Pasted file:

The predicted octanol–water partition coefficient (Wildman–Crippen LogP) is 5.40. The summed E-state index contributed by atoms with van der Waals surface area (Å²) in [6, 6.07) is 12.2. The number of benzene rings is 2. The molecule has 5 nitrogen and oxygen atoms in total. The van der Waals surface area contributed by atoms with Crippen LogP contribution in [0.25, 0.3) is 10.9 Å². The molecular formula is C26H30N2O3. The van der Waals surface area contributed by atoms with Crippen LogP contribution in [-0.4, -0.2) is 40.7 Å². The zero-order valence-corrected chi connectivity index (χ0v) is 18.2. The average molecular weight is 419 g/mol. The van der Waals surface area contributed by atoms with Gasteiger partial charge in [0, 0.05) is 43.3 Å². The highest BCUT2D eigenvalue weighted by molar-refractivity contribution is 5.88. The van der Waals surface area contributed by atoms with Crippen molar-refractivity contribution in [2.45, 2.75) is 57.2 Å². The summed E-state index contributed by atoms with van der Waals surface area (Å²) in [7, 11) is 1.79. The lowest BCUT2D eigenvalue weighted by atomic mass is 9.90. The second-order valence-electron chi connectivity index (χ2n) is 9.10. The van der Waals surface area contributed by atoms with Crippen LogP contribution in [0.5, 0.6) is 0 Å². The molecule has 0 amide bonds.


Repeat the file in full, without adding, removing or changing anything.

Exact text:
The predicted octanol–water partition coefficient (Wildman–Crippen LogP) is 5.40. The summed E-state index contributed by atoms with van der Waals surface area (Å²) in [6, 6.07) is 12.2. The number of benzene rings is 2. The molecule has 5 nitrogen and oxygen atoms in total. The van der Waals surface area contributed by atoms with Crippen LogP contribution in [0.25, 0.3) is 10.9 Å². The molecular formula is C26H30N2O3. The van der Waals surface area contributed by atoms with Crippen LogP contribution in [-0.4, -0.2) is 40.7 Å². The zero-order valence-corrected chi connectivity index (χ0v) is 18.2. The average molecular weight is 419 g/mol. The van der Waals surface area contributed by atoms with Gasteiger partial charge in [0, 0.05) is 43.3 Å². The highest BCUT2D eigenvalue weighted by molar-refractivity contribution is 5.88. The van der Waals surface area contributed by atoms with Crippen molar-refractivity contribution in [2.45, 2.75) is 57.2 Å². The summed E-state index contributed by atoms with van der Waals surface area (Å²) in [7, 11) is 1.79. The lowest BCUT2D eigenvalue weighted by atomic mass is 9.90. The second-order valence-electron chi connectivity index (χ2n) is 9.10. The van der Waals surface area contributed by atoms with Crippen LogP contribution in [0.5, 0.6) is 0 Å². The molecule has 0 amide bonds.